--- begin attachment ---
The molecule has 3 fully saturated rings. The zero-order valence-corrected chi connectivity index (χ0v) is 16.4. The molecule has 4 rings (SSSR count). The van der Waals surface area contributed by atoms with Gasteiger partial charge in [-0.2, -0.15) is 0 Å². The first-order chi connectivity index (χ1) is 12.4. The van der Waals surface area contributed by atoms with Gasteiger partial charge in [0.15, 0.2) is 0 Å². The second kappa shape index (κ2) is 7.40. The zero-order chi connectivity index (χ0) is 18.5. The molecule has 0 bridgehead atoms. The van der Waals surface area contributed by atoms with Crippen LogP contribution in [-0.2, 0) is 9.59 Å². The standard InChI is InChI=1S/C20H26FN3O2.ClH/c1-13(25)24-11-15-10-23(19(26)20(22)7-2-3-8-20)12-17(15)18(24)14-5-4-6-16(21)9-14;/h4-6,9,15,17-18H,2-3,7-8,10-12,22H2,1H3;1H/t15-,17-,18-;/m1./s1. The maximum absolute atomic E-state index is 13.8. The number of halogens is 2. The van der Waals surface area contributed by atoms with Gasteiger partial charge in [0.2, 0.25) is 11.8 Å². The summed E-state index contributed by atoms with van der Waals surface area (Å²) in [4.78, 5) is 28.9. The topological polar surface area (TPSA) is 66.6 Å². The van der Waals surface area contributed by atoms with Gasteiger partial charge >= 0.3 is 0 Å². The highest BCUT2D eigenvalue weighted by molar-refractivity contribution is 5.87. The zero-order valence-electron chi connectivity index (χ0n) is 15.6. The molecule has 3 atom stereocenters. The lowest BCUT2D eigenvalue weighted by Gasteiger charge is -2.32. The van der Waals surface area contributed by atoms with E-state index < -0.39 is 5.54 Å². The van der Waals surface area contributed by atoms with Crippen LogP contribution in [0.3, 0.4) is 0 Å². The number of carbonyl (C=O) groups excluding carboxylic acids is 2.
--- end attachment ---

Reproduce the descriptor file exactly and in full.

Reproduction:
The molecule has 3 fully saturated rings. The zero-order valence-corrected chi connectivity index (χ0v) is 16.4. The molecule has 4 rings (SSSR count). The van der Waals surface area contributed by atoms with Gasteiger partial charge in [-0.2, -0.15) is 0 Å². The first-order chi connectivity index (χ1) is 12.4. The van der Waals surface area contributed by atoms with Gasteiger partial charge in [0.15, 0.2) is 0 Å². The second kappa shape index (κ2) is 7.40. The zero-order chi connectivity index (χ0) is 18.5. The molecule has 0 bridgehead atoms. The van der Waals surface area contributed by atoms with Crippen LogP contribution in [-0.2, 0) is 9.59 Å². The standard InChI is InChI=1S/C20H26FN3O2.ClH/c1-13(25)24-11-15-10-23(19(26)20(22)7-2-3-8-20)12-17(15)18(24)14-5-4-6-16(21)9-14;/h4-6,9,15,17-18H,2-3,7-8,10-12,22H2,1H3;1H/t15-,17-,18-;/m1./s1. The maximum absolute atomic E-state index is 13.8. The number of halogens is 2. The van der Waals surface area contributed by atoms with Gasteiger partial charge in [0.2, 0.25) is 11.8 Å². The summed E-state index contributed by atoms with van der Waals surface area (Å²) in [4.78, 5) is 28.9. The topological polar surface area (TPSA) is 66.6 Å². The van der Waals surface area contributed by atoms with Gasteiger partial charge >= 0.3 is 0 Å². The highest BCUT2D eigenvalue weighted by molar-refractivity contribution is 5.87. The zero-order valence-electron chi connectivity index (χ0n) is 15.6. The molecule has 3 atom stereocenters. The lowest BCUT2D eigenvalue weighted by Gasteiger charge is -2.32. The van der Waals surface area contributed by atoms with E-state index < -0.39 is 5.54 Å². The van der Waals surface area contributed by atoms with Crippen LogP contribution in [0.3, 0.4) is 0 Å². The number of carbonyl (C=O) groups excluding carboxylic acids is 2.